Which Microphone Should You Use to Amplify Your Harmonica Sound?
As a harmonica player, you have many choices among vocal mics and mics designed for harmonica. The two most popular types used to amplify sound are vocal mics and bullet mics.
General purpose vocal mics
Vocal mics work well for harmonica. They deliver a clean, natural-sounding signal that can be processed to give a wide variety of sounds, from clean and airy to distorted and boxy.
When you look for a vocal mic, make sure that it has these characteristics:
Unidirectional response: This response pattern picks up sound only from the direction the mic is pointed in. This helps avoid feedback and picking up unwanted sounds.
Ease of holding and cupping: Make sure you can get your hands around the mic and that it isn’t too heavy to hold. And test it to make sure you can cup it without getting feedback.
Two characteristic of vocal mics that can affect the harmonica’s sound are:
Its frequency response curve. Every mic responds with greater energy to some parts of the audible spectrum of sounds. This information is often available as a graph called the response curve. In general, harmonica sounds better through mics that don’t emphasize the higher frequencies because the harmonica naturally outputs a lot of high frequencies, and a mic that emphasizes them can make the harmonica sound shrill.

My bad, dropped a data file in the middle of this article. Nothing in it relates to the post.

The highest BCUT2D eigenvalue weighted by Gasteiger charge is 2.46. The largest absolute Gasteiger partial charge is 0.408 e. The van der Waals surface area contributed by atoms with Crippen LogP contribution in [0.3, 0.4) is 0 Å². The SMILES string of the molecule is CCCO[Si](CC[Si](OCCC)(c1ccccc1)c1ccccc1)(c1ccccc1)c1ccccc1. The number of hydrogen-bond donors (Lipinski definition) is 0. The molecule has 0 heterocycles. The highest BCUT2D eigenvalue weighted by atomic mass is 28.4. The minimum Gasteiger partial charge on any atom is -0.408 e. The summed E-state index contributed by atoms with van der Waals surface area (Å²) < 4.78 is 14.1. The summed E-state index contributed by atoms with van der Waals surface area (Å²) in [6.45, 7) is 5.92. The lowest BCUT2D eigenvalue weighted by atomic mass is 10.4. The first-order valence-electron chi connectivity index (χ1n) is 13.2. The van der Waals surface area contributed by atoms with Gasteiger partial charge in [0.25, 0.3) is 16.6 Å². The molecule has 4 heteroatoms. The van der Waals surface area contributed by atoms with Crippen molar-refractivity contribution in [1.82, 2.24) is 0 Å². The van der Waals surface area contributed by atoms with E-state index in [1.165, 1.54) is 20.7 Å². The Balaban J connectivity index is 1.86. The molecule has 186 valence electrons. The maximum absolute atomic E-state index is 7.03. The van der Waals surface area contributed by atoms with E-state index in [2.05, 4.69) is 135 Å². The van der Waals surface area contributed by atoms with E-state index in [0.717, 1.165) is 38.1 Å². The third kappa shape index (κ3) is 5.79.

The proximity effect. Some mics change their response as you get close to them or cup them, usually by giving greater emphasis to the midrange and lower frequencies. This can be great if you like the resulting change in the sound output. However, if you’re going for a clean, uncolored sound, you may want to choose a mic with little or no proximity effect.
Vocal mics often used by harmonica players include the Shure SM57, SM58, 545 series, and PE45, and the Electro-Voice RE10, while the Audix FireBall is a mic with no proximity effect that was adapted for clean, uncolored harmonica sound by altering a vocal mic design.
Bullet mics, named for their characteristic stubby, bullet-like shape, were designed to deliver spoken communications with maximum efficiency in noisy environments, such as bus stations. Blues harmonica players prize the harsh yet muted tonal colors of these primitive mics, together with the distortion they can get from a cupped bullet mic.
The two classic bullet mics are the Shure Green Bullet and the Astatic JT-30. Once cheap and commonly available, these models are rapidly becoming pricey collectors’ items. Modern imitations look cool and aren’t expensive, but they don’t deliver the classic sound.
Unless you have the bucks to spend on a well-maintained vintage mic or a custom job, you’re better off using a vocal mic and using effects and the amplifier itself to color your sound.